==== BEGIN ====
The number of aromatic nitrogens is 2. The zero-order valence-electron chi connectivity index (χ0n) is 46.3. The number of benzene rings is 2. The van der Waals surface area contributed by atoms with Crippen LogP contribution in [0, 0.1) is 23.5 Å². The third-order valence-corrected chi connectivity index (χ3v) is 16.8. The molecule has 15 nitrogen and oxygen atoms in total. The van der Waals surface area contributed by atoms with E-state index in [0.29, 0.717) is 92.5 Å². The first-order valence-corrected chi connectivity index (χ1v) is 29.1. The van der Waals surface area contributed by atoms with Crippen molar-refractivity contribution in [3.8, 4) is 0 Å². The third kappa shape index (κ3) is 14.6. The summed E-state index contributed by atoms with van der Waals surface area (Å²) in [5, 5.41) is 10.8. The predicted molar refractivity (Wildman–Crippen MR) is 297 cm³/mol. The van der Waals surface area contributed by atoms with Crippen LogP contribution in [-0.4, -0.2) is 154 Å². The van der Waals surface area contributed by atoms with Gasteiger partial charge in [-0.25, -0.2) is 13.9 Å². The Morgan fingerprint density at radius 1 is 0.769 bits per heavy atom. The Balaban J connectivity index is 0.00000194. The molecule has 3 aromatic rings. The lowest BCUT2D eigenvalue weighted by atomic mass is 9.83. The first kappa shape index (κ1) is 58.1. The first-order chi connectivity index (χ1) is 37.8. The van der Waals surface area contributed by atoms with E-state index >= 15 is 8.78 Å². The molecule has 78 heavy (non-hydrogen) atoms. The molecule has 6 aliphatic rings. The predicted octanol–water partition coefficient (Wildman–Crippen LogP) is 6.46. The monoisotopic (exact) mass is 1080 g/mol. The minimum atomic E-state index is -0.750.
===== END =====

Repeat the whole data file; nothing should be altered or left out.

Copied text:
The number of aromatic nitrogens is 2. The zero-order valence-electron chi connectivity index (χ0n) is 46.3. The number of benzene rings is 2. The van der Waals surface area contributed by atoms with Crippen LogP contribution in [0, 0.1) is 23.5 Å². The third-order valence-corrected chi connectivity index (χ3v) is 16.8. The molecule has 15 nitrogen and oxygen atoms in total. The van der Waals surface area contributed by atoms with E-state index in [0.29, 0.717) is 92.5 Å². The first-order valence-corrected chi connectivity index (χ1v) is 29.1. The van der Waals surface area contributed by atoms with Crippen molar-refractivity contribution in [3.8, 4) is 0 Å². The third kappa shape index (κ3) is 14.6. The summed E-state index contributed by atoms with van der Waals surface area (Å²) in [5, 5.41) is 10.8. The predicted molar refractivity (Wildman–Crippen MR) is 297 cm³/mol. The van der Waals surface area contributed by atoms with Crippen LogP contribution in [-0.4, -0.2) is 154 Å². The van der Waals surface area contributed by atoms with Gasteiger partial charge in [-0.25, -0.2) is 13.9 Å². The Morgan fingerprint density at radius 1 is 0.769 bits per heavy atom. The Balaban J connectivity index is 0.00000194. The molecule has 3 aromatic rings. The lowest BCUT2D eigenvalue weighted by atomic mass is 9.83. The first kappa shape index (κ1) is 58.1. The first-order chi connectivity index (χ1) is 37.8. The van der Waals surface area contributed by atoms with E-state index >= 15 is 8.78 Å². The molecule has 78 heavy (non-hydrogen) atoms. The molecule has 6 aliphatic rings. The predicted octanol–water partition coefficient (Wildman–Crippen LogP) is 6.46. The monoisotopic (exact) mass is 1080 g/mol. The minimum atomic E-state index is -0.750.